LAWRENCE — When Saints Alfio, Filadelfo and Cirino were tortured to death because they refused to renounce their Christian faith, they could not have imagined that their martyrdom would continue to be honored in a huge way nearly 1,800 years later.
The 90th annual Feast of the Three Saints literally went off with a big bang — actually many big bangs — yesterday, with thousands of people drawn to the food, music and camaraderie near Holy Rosary Church of Corpus Christi Parish. Common Street, closed to traffic between Jackson and Union streets, was thronged with food vendors, games and people of all ages.
Union Street, which runs in front of the church, was jammed with revelers, many of them shouting “Viva Sant’ Alfio!” as the statues of the Three Saints were brought out from the church at 3 p.m. and positioned on a float, which then slowly processed through the neighborhoods where Italian immigrants lived many years ago.
Tony Pannisi’s arms must have been fatigued from ringing the bell of Holy Rosary hundreds of times. While the rain clouds held off — they say it almost never rains on the Feast of the Three Saints — it was raining confetti in front of the church.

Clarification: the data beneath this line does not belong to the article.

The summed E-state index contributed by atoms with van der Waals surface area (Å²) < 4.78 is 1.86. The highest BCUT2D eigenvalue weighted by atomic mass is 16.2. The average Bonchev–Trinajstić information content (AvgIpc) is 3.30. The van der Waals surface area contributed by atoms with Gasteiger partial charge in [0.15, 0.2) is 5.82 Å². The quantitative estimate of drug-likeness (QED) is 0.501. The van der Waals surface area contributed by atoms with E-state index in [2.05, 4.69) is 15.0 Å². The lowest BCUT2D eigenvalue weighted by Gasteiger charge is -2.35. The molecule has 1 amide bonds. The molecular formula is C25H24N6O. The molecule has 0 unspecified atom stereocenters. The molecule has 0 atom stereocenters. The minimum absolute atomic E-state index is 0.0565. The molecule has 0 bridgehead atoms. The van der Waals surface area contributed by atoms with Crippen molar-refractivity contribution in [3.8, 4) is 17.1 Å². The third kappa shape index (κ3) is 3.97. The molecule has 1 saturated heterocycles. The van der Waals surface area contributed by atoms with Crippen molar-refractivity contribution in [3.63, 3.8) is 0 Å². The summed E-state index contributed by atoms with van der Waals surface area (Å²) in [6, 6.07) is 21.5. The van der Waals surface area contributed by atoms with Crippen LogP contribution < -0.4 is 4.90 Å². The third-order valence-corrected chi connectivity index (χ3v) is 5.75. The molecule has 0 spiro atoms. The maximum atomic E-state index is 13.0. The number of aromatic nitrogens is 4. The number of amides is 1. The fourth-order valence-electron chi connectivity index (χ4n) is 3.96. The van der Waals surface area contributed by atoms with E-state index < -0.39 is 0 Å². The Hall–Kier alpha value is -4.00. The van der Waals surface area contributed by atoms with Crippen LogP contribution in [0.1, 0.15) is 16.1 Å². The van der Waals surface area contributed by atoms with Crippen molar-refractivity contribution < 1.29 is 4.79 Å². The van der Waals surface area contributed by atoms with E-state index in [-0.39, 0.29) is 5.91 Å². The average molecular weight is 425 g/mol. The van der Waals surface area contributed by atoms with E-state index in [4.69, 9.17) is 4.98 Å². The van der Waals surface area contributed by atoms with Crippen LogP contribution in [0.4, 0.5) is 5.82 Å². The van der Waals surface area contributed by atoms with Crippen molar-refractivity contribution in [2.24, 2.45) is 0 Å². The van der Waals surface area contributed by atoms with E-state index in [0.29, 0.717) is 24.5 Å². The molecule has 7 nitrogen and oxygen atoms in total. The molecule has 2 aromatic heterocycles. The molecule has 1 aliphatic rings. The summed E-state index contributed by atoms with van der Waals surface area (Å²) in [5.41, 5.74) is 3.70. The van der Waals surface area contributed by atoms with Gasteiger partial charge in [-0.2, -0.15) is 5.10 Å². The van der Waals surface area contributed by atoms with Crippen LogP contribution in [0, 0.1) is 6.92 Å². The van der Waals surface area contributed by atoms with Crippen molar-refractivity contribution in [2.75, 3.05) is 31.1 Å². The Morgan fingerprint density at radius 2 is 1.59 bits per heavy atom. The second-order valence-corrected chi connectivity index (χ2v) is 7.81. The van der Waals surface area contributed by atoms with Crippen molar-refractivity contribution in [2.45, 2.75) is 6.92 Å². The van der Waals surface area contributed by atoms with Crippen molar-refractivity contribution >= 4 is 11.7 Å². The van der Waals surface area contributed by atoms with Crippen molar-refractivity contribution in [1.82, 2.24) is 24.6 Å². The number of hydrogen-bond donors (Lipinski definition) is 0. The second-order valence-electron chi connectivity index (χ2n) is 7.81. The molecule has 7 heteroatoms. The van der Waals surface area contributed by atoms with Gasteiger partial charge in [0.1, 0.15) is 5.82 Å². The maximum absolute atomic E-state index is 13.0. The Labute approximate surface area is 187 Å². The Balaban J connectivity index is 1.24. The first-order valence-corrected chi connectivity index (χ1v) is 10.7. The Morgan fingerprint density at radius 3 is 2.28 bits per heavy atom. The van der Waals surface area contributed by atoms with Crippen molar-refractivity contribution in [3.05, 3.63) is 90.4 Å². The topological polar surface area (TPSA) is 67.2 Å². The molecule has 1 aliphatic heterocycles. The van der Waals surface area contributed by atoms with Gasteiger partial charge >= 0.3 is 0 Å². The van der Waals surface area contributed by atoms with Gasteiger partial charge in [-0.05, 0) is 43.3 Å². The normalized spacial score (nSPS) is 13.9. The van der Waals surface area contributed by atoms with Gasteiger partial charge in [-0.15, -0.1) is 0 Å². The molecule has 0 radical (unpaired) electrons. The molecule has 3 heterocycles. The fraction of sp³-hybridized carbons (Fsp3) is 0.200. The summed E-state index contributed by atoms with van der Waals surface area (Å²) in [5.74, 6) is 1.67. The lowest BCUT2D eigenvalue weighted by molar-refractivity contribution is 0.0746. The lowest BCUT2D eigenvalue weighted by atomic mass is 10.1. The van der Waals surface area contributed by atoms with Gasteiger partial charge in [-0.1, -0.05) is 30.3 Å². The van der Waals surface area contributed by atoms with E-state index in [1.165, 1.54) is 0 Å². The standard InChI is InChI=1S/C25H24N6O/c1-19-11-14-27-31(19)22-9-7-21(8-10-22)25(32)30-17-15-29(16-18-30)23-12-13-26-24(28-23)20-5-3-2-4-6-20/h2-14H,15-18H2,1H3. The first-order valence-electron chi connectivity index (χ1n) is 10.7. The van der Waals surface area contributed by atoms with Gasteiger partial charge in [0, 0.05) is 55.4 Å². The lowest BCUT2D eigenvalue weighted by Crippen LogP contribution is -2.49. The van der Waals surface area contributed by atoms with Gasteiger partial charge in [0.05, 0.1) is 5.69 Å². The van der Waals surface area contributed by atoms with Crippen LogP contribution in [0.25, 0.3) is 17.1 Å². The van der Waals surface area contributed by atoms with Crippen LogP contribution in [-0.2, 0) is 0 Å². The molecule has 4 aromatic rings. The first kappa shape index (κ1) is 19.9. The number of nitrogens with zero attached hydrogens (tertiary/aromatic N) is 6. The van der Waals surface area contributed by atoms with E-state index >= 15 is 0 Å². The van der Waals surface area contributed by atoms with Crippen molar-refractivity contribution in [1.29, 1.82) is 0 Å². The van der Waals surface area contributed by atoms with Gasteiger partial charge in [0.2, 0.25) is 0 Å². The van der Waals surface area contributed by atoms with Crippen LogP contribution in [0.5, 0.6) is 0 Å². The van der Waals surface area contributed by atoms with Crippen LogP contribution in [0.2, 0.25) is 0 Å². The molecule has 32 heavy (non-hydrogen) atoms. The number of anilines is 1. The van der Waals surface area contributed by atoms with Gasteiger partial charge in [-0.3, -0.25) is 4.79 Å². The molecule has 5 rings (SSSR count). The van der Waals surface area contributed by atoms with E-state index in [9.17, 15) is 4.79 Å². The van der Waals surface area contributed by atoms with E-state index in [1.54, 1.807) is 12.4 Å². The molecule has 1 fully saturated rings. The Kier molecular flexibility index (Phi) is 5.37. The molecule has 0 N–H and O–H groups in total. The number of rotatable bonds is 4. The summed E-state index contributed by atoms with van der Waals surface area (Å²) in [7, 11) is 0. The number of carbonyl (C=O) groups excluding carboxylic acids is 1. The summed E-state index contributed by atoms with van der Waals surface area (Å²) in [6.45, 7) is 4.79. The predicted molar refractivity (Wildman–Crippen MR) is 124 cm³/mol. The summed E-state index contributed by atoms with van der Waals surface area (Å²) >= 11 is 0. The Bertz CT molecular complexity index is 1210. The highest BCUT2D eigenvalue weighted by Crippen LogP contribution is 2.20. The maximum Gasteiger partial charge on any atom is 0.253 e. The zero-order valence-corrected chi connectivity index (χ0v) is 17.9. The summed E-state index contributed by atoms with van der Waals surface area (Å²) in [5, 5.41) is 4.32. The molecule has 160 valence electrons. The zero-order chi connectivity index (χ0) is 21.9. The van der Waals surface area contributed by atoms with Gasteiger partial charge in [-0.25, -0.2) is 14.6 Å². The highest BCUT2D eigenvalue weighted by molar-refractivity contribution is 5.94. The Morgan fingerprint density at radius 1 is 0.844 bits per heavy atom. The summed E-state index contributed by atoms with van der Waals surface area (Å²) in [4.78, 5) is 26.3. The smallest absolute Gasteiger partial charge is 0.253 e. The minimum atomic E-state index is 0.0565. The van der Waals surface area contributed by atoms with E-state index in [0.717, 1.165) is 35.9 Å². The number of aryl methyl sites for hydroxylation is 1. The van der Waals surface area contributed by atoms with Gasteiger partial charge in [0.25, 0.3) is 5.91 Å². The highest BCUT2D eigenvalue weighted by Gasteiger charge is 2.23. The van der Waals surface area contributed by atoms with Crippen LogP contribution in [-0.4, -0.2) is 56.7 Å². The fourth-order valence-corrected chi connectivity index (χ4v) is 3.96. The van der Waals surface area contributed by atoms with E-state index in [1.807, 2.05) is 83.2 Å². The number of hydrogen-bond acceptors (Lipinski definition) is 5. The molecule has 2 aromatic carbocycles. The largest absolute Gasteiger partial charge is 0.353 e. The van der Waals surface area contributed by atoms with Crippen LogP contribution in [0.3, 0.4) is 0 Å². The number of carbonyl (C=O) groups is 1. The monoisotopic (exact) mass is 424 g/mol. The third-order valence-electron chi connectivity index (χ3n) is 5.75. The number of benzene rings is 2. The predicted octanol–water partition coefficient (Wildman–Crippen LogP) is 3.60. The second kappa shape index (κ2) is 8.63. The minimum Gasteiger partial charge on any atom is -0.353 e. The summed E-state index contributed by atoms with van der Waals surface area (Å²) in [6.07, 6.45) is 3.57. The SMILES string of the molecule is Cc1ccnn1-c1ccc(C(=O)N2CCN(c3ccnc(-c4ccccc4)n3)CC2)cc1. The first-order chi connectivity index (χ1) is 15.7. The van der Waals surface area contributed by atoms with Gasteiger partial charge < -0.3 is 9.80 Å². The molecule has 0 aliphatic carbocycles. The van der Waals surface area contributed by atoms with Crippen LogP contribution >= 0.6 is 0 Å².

Following the time-honored custom, people handed money up to members of the Saints Alfio, Filadelfo and Cirino Society, who in turn attached the currency to the statues.
“All of the money goes to charity,” said Tony DiFruscia, 58, a longtime member of the society, which organizes the feast.
Cardinal Sean O’Malley, archbishop of Boston, celebrated the 10 a.m. Mass at Holy Rosary. He pointed out that Alfio, Filadelfo and Cirino — three brothers martyred at the ages of 22, 21 and 19 respectively — have “touched lives for centuries.”
O’Malley, an accomplished linguist who earned a doctorate in Spanish and Portuguese literature, spoke in Italian for several minutes about the virtues of the Three Saints.